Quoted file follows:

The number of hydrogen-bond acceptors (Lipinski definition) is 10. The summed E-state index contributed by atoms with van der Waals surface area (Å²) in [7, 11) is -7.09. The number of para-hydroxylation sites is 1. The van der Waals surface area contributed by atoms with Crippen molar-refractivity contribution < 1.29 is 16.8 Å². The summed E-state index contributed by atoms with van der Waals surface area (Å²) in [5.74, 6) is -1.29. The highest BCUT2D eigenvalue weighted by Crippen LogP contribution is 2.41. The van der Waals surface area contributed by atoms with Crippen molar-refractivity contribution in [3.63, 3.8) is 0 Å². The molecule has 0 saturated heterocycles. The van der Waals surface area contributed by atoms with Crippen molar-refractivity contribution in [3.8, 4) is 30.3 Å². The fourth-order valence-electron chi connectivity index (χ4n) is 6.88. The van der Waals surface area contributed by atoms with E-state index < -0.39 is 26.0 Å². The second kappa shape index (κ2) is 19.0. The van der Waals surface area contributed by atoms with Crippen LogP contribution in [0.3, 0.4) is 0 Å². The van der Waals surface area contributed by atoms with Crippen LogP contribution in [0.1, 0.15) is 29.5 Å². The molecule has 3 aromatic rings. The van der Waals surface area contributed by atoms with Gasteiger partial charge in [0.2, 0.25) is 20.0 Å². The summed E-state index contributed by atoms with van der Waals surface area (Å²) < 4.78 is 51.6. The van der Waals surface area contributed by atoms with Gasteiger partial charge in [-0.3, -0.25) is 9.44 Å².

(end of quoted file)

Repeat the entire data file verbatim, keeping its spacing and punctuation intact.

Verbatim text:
The number of hydrogen-bond acceptors (Lipinski definition) is 10. The summed E-state index contributed by atoms with van der Waals surface area (Å²) in [7, 11) is -7.09. The number of para-hydroxylation sites is 1. The van der Waals surface area contributed by atoms with Crippen molar-refractivity contribution < 1.29 is 16.8 Å². The summed E-state index contributed by atoms with van der Waals surface area (Å²) in [5.74, 6) is -1.29. The highest BCUT2D eigenvalue weighted by Crippen LogP contribution is 2.41. The van der Waals surface area contributed by atoms with Crippen molar-refractivity contribution in [3.63, 3.8) is 0 Å². The molecule has 0 saturated heterocycles. The van der Waals surface area contributed by atoms with Crippen molar-refractivity contribution in [3.8, 4) is 30.3 Å². The fourth-order valence-electron chi connectivity index (χ4n) is 6.88. The van der Waals surface area contributed by atoms with E-state index < -0.39 is 26.0 Å². The second kappa shape index (κ2) is 19.0. The van der Waals surface area contributed by atoms with Crippen LogP contribution in [0.3, 0.4) is 0 Å². The van der Waals surface area contributed by atoms with Crippen LogP contribution in [0.1, 0.15) is 29.5 Å². The molecule has 3 aromatic rings. The van der Waals surface area contributed by atoms with Gasteiger partial charge in [0.2, 0.25) is 20.0 Å². The summed E-state index contributed by atoms with van der Waals surface area (Å²) < 4.78 is 51.6. The van der Waals surface area contributed by atoms with Gasteiger partial charge in [-0.3, -0.25) is 9.44 Å².